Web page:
Manage your student costs and build your credit with a student Visa credit card.
Education is an important first step on the path to a career, but it doesn’t come cost-free. A student Visa credit card can provide you with cash flow to buy books, computers and other supplies when you need them, with the flexibility to pay it back when you have money in the bank. Student credit cards also lay the foundations for your credit history and help you learn how to manage credit. However, using a credit card for the first time isn’t always easy and it’s important to know how they work to avoid falling into debt.
This guide looks at the pros and cons of getting a student Visa credit card, how to compare different options and the key factors to consider before you apply so that you can decide if a card will benefit your studies.
Student Visa Credit Card
The ANZ First Visa is a great first credit card, it is a no frills credit card and you will pay $30 annual fee.
- $30 p.a. annual fee
- 19.74% p.a. on purchases
- 0% p.a. for 18 months with 3% balance transfer fee on balance transfers
- Cash Advance Rate of 21.49% p.a.
- Up to 44 days interest free
- Minimum Income Requirement of $15,000 p.a.
Student Credit Cards Comparison
Rates last updated October 26th, 2016.
- ANZ First Student Card
Minimum income requirement has been updated from $6,000 to $15,000.
July 27th, 2016
- Citi Clear Platinum Card
Balance transfer and purchase offers have been extended.
September 1st, 2016
- ME Bank frank Credit Card
Interest rate changed from 9.99% p.a. to 11.99% p.a. on purchases, balance transfers and cash advanc
September 19th, 2016
What is a student Visa credit card?
A student Visa credit card works in a similar way to most other Visa credit cards. It provides you a line of credit that you can access at millions of locations around the world. The difference is that student credit cards are designed for cardholders who are still studying, and therefore come with lower interest rates and annual fees. You can only apply for a student Visa credit card if you’re currently enrolled in an eligible university or TAFE. These cards don’t usually come with the extra frills that other higher tier credit cards do, so they can be a useful way to manage your cash flow and build up a healthy credit history without large card costs.
Benefits of using a student Visa credit card
Student Visa credit cards come with a range of potential benefits. Some of the most popular features include:
- International acceptance. Visa operates one of the largest payment networks in the world. Visa credit cards are accepted at millions of locations around the globe, both in-person and online.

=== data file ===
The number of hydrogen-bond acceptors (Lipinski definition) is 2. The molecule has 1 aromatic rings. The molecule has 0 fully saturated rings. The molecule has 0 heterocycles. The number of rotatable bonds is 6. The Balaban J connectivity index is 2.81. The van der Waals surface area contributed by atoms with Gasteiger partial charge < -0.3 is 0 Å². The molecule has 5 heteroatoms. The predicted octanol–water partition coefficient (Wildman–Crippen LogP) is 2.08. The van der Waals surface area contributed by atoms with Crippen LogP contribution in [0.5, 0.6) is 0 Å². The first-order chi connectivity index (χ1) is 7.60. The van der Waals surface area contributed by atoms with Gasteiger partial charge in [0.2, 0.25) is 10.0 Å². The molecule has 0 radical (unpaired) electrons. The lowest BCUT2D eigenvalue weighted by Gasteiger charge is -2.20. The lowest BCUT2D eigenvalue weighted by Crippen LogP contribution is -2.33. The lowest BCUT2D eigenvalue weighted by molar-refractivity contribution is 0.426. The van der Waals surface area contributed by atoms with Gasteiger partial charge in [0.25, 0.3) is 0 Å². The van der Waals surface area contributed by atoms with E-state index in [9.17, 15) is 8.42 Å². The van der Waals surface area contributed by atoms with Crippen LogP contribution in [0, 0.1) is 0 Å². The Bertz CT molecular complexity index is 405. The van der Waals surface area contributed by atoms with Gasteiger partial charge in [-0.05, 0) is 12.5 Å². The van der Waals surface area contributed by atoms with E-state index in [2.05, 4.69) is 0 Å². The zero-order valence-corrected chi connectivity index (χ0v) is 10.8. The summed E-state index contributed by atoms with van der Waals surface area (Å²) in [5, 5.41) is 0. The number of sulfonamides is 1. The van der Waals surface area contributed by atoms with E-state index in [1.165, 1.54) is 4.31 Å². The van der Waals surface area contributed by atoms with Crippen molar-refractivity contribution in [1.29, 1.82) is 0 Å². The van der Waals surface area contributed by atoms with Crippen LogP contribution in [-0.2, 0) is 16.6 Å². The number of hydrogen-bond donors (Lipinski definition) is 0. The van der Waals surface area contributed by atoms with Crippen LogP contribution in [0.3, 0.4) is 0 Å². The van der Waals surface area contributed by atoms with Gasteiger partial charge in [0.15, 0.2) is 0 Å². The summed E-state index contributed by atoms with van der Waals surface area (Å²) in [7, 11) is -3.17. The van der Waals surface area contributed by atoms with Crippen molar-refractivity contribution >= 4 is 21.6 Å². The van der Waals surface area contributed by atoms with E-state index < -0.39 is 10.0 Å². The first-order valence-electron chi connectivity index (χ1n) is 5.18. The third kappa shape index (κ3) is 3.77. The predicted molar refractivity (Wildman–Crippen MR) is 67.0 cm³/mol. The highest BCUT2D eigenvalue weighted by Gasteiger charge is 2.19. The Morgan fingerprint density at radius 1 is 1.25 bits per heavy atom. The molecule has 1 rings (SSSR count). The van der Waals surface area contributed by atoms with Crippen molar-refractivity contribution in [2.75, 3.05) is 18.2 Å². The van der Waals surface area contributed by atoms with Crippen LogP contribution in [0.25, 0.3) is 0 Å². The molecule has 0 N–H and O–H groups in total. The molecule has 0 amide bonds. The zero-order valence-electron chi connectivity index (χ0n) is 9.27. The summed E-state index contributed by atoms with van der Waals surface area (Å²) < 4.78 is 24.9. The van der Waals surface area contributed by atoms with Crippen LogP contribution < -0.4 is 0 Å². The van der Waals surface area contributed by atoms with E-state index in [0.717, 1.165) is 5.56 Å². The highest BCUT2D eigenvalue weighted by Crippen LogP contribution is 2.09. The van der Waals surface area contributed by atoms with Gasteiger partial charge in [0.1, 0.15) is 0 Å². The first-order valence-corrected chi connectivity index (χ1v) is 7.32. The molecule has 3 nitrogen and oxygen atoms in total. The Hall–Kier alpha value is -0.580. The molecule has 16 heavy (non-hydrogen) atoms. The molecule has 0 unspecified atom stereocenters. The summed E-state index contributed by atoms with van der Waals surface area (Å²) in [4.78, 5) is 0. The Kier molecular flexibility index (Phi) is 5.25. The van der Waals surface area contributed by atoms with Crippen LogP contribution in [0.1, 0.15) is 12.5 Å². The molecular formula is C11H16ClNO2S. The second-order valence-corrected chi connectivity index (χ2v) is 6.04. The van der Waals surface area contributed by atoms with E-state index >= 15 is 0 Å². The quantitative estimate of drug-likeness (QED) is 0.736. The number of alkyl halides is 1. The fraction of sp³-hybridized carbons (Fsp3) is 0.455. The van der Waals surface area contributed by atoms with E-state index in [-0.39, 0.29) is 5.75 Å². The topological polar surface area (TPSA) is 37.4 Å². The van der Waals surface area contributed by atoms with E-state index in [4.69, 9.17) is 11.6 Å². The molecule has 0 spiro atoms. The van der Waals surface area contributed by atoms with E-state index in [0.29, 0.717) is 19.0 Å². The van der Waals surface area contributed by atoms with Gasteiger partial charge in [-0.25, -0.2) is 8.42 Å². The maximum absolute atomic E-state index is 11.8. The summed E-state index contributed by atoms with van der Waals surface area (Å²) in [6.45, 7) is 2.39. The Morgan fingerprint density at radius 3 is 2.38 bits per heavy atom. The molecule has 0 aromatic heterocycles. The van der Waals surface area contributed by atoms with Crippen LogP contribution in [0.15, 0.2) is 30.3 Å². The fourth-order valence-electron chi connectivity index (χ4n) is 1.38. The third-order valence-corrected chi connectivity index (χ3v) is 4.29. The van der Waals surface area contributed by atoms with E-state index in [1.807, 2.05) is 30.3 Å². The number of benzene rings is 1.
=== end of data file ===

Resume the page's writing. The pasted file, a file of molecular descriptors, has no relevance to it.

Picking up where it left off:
- Visa perks. With a Visa credit card, you also get access to perks such as Visa payWave (for contactless payments) and exclusive Visa Entertainment offers for presale tickets, movie screenings and discounts on RedBalloon experiences in Australia and New Zealand.
- Build your credit history. If you have limited or bad credit history, getting a credit card could help you build up your credit score. For starters, it will add valuable information to your credit file by showing lenders that you have successfully applied for this type of account, which potentially lowers the risk of them approving another card or loan in the future. But more importantly, if you make payments on time and manage the account well, getting a credit card as a student could also show lenders that you are responsible and can manage other products such as a car loan or mortgage.
- Manage your costs. If spending and repayments are managed correctly, a student Visa credit card is an effective tool to cover short-term cash flow problems. For example, if you’re waiting for a scholarship or government payment to come through, but need study supplies straight away, you could use a credit card to buy them and then pay it off as soon as the money lands in your bank account.
- Learn how to budget. Learning how to handle credit is important. By allowing you to track your spending and providing a regular due date for repayments, a student Visa credit card can be used as an introduction to both credit and budgeting.
Features of student Visa credit cards
While there are many potential benefits to getting a student credit card, there are also a number of factors you need to consider to make sure this type of product will work for you. Key things to think about include:
- Interest rates. You will be charged interest if you carry a balance on a credit card. Student products tend to have high standard variable interest rates for both purchases and cash advances, which means the costs can quickly add up.